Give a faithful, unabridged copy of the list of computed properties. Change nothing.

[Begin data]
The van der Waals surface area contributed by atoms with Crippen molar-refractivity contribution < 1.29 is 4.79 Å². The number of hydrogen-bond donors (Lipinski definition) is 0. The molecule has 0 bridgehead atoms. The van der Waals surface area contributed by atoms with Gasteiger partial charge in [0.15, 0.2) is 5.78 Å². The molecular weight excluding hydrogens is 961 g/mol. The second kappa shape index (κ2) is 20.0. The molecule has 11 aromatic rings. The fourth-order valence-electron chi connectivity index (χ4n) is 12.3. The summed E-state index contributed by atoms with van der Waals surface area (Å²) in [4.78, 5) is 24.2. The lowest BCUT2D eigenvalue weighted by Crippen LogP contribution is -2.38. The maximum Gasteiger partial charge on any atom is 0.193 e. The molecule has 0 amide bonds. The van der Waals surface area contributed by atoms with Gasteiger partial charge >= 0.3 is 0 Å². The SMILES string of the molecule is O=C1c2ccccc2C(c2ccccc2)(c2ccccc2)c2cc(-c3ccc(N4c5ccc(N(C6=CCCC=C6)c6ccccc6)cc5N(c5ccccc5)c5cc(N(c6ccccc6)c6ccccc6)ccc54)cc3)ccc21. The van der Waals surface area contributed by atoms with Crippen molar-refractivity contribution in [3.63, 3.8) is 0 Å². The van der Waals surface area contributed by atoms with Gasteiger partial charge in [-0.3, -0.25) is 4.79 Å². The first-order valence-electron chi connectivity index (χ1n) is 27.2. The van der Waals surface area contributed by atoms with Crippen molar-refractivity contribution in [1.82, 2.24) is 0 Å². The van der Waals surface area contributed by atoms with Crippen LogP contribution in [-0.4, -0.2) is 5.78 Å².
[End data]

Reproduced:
The van der Waals surface area contributed by atoms with Crippen molar-refractivity contribution < 1.29 is 4.79 Å². The number of hydrogen-bond donors (Lipinski definition) is 0. The molecule has 0 bridgehead atoms. The van der Waals surface area contributed by atoms with Gasteiger partial charge in [0.15, 0.2) is 5.78 Å². The molecular weight excluding hydrogens is 961 g/mol. The second kappa shape index (κ2) is 20.0. The molecule has 11 aromatic rings. The fourth-order valence-electron chi connectivity index (χ4n) is 12.3. The summed E-state index contributed by atoms with van der Waals surface area (Å²) in [4.78, 5) is 24.2. The lowest BCUT2D eigenvalue weighted by Crippen LogP contribution is -2.38. The maximum Gasteiger partial charge on any atom is 0.193 e. The molecule has 0 amide bonds. The van der Waals surface area contributed by atoms with Gasteiger partial charge >= 0.3 is 0 Å². The SMILES string of the molecule is O=C1c2ccccc2C(c2ccccc2)(c2ccccc2)c2cc(-c3ccc(N4c5ccc(N(C6=CCCC=C6)c6ccccc6)cc5N(c5ccccc5)c5cc(N(c6ccccc6)c6ccccc6)ccc54)cc3)ccc21. The van der Waals surface area contributed by atoms with Crippen molar-refractivity contribution in [3.63, 3.8) is 0 Å². The van der Waals surface area contributed by atoms with Gasteiger partial charge in [-0.3, -0.25) is 4.79 Å². The first-order valence-electron chi connectivity index (χ1n) is 27.2. The van der Waals surface area contributed by atoms with Crippen molar-refractivity contribution in [1.82, 2.24) is 0 Å². The van der Waals surface area contributed by atoms with Crippen LogP contribution in [-0.4, -0.2) is 5.78 Å².